arrow-downarrow-leftarrow-rightarrow-upchevron-upchevron-leftchevron-rightchevron-upclosecomment-newemail-newgallerygridheadphones-newheart-filledheart-openmap-geolocatormap-pushpinArtboard 1Artboard 1Artboard 1minusng-borderpauseplayplusreplayscreensharefacebookgithubArtboard 1Artboard 1linkedinlinkedin_inpinterestpinterest_psnapchatsnapchat_2tumblrtwittervimeovinewhatsappspeakerstar-filledstar-openzoom-in-newzoom-out-new

An Elegy for 'Not Exactly Rocket Science'

After 10 years, the blog is shutting down.

View Images

Everything ends, so let’s start there. Effective immediately, I’m closing down this blog.

I’m not going anywhere, though; since 2015, I’ve been working at The Atlantic as their first staff science writer, and will now be focusing fully on my writing there.

Having ended, let’s return to the start. I started this blog—Not Exactly Rocket Science—in August 2006, on little more than a whim. It was my first proper foray into science writing. I told my friends that I wanted to get regular practice, and to build up a portfolio of work that I could then show editors. But mainly: I really wanted to write. I had an urge to explain, to describe, to tell stories—an itch that my day job at a cancer charity wasn’t scratching.

I’ve since written more than 1,800 pieces under its banner. At first, I wrote for free, to an audience that numbered in the low dozens. Then, I moved to a succession of paying communities: the ScienceBlogs network (then run by the now-defunct SEED magazine), the Discover blogs network, and finally National Geographic’s Phenomena.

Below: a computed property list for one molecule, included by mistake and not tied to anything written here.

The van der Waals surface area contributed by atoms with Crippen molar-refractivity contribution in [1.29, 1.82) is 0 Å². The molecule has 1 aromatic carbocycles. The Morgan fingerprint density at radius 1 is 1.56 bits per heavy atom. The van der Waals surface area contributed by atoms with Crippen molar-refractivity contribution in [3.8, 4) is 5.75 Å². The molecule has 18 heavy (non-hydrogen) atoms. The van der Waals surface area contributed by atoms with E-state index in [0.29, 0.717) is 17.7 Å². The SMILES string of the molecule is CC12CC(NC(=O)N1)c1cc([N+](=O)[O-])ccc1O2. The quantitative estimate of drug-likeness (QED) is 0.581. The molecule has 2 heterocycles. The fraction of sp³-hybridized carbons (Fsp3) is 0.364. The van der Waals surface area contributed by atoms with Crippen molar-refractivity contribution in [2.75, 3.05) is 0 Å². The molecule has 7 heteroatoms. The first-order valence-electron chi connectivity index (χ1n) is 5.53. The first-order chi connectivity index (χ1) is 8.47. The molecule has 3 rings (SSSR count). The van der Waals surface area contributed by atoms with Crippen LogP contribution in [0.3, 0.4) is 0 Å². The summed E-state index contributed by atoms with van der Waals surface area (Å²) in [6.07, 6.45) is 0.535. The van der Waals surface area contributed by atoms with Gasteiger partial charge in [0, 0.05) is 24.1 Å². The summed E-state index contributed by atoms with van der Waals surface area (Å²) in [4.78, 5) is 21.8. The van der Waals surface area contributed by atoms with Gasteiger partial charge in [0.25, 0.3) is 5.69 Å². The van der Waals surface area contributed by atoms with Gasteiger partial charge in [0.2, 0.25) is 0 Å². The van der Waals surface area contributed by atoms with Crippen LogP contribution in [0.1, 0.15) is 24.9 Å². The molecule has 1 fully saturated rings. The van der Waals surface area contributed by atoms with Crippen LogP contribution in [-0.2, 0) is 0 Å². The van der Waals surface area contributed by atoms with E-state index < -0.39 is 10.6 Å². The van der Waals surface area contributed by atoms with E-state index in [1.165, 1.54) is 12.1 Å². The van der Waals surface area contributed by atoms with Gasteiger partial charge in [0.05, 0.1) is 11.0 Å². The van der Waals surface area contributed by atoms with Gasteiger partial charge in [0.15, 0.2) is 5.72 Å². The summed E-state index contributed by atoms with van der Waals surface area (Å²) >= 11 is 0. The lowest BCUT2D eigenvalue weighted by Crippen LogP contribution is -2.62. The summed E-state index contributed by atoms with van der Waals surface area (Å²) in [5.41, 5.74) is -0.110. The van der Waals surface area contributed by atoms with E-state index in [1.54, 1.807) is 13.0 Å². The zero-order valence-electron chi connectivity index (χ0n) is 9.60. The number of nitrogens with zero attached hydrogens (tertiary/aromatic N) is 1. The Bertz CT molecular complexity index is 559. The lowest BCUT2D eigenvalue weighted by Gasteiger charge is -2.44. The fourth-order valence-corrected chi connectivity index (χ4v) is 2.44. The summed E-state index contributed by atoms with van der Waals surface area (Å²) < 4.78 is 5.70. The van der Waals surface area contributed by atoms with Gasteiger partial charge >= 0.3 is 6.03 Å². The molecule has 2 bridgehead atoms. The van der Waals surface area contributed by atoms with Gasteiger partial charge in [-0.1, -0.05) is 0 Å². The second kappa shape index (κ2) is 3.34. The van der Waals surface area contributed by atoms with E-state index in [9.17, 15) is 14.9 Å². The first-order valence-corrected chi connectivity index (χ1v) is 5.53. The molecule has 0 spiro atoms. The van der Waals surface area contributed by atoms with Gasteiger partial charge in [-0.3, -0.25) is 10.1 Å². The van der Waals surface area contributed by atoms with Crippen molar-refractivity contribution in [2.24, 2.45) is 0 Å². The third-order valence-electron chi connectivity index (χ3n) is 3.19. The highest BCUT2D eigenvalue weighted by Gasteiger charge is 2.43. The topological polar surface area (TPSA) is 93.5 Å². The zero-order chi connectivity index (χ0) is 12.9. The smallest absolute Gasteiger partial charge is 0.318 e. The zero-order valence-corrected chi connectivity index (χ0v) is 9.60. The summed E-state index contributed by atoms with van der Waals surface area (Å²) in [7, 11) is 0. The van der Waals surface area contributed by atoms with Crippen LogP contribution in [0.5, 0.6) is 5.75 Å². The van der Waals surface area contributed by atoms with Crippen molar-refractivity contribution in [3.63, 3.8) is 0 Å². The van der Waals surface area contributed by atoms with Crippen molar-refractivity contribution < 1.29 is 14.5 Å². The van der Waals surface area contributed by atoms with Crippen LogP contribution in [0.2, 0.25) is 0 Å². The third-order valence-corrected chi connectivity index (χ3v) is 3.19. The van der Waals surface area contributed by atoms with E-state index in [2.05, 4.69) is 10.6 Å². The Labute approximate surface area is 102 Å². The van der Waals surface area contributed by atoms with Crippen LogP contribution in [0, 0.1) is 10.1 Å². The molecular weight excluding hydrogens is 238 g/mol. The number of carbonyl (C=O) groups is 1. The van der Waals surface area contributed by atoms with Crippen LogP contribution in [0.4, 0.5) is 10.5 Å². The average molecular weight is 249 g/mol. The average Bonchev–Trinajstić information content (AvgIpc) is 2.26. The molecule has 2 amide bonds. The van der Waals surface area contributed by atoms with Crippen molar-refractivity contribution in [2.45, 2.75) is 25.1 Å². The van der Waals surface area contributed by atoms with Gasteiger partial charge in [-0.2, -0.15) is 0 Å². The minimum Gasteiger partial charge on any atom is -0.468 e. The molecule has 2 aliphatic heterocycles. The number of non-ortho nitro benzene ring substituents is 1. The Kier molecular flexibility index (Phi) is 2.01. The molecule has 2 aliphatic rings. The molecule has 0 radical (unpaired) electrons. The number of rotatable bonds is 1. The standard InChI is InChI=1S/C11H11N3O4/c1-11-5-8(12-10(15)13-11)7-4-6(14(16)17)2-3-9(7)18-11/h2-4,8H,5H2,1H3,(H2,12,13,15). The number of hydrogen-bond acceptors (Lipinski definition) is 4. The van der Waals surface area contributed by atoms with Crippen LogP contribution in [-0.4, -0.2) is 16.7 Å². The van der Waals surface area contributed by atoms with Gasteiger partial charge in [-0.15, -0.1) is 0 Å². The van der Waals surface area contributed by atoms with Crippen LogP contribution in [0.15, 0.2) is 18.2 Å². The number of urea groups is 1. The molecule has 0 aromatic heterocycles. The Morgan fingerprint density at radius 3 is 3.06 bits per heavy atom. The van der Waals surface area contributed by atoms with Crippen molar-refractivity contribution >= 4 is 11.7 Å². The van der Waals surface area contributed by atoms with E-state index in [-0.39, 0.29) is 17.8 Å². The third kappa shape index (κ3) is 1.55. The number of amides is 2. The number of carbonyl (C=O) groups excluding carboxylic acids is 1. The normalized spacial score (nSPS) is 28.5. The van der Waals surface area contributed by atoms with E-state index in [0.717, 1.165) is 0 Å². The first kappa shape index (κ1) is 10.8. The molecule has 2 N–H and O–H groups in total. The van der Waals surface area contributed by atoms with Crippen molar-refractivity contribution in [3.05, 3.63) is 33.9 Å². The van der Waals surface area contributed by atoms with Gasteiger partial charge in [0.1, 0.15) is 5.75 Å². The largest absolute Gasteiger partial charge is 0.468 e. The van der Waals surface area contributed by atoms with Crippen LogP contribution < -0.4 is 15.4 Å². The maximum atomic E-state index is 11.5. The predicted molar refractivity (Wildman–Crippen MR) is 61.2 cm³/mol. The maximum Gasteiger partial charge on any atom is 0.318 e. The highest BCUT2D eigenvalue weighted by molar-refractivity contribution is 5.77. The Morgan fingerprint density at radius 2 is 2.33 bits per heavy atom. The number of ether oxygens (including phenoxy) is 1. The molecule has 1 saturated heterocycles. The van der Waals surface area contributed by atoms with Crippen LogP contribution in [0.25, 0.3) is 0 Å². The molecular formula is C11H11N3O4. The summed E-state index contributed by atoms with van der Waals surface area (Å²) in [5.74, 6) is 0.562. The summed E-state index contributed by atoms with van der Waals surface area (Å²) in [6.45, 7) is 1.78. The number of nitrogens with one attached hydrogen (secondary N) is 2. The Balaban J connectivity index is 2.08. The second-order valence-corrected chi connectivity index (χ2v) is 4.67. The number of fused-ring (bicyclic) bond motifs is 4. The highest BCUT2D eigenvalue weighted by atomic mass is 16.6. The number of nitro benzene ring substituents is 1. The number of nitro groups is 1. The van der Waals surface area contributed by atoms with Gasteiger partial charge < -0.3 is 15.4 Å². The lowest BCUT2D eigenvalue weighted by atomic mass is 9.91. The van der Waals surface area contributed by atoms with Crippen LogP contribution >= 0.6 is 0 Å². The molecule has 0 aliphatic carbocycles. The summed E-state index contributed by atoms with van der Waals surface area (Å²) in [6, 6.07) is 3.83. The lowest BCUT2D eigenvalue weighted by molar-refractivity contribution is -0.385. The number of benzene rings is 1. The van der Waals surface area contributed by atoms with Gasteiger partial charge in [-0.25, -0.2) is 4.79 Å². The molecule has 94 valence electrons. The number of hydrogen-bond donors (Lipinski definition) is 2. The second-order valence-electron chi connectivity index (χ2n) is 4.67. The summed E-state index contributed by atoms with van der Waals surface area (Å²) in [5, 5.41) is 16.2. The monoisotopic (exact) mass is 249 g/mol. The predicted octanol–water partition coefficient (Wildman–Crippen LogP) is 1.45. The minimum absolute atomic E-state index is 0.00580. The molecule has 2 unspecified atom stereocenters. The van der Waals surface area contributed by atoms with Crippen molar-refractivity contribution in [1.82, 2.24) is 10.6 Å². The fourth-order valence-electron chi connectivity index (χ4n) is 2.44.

This is where I honed my skills through nigh-daily practice, built my reputation, and taught myself how to do journalism. I started collecting links to the pieces I had read during the week. I won awards, including the National Academies Keck Award for Science Communication in 2010. Editors did contact me to do freelance work for them after reading my posts, conference organizers asked me to speak to their delegates, and social scientists wrote papers about the blog. Not Exactly Rocket Science has been the centrepiece of my career.

But everything ends.

Over time, as I wrote for more publications, and as I began to self-identify as a journalist rather than a science communicator, my approach to blogging also changed. More and more of the posts were fully reported, and the writing style skewed closer and closer to what I’d write in paying publications. And yet, for the longest time, Not Exactly Rocket Science remained the one place where I had control over which stories I should cover, and over how I should cover them. Blogging was freedom.

But The Atlantic, whose online writers have long fused the freewheeling ethos of blogging with the traditional rigours of journalism, now offers a similar freedom, combined with all the benefits of editorial support. Consequently, it’s where I’ve decided to devote all of my energy. It’s where Not Exactly Rocket Science will live on, in spirit if not in name.

This blog changed my life. It gave me a career. It cemented my desire to write. It connected me with communities that opened my eyes to the art of journalism and the realities of social justice. It led to friendship and love.

It’s ending now, but not really dying. It just became something else, right under my nose. (The same has been said for blogging in general in countless hot takes.)

In this final post, I’d like to sincerely thank: National Geographic for hosting Not Exactly Rocket Science since 2012; Virginia Hughes, Amos Zeeberg, and Jamie Shreeve for recruiting me into their various networks; to Carl Zimmer for being a constant source of encouragement since the very earliest days; and to everyone who has read my work over the last decade.

If you’d like to keep up with my writing, you can subscribe to this feed, or sign up for my email newsletter, The Ed’s Up.

Onward.

Comment on This Story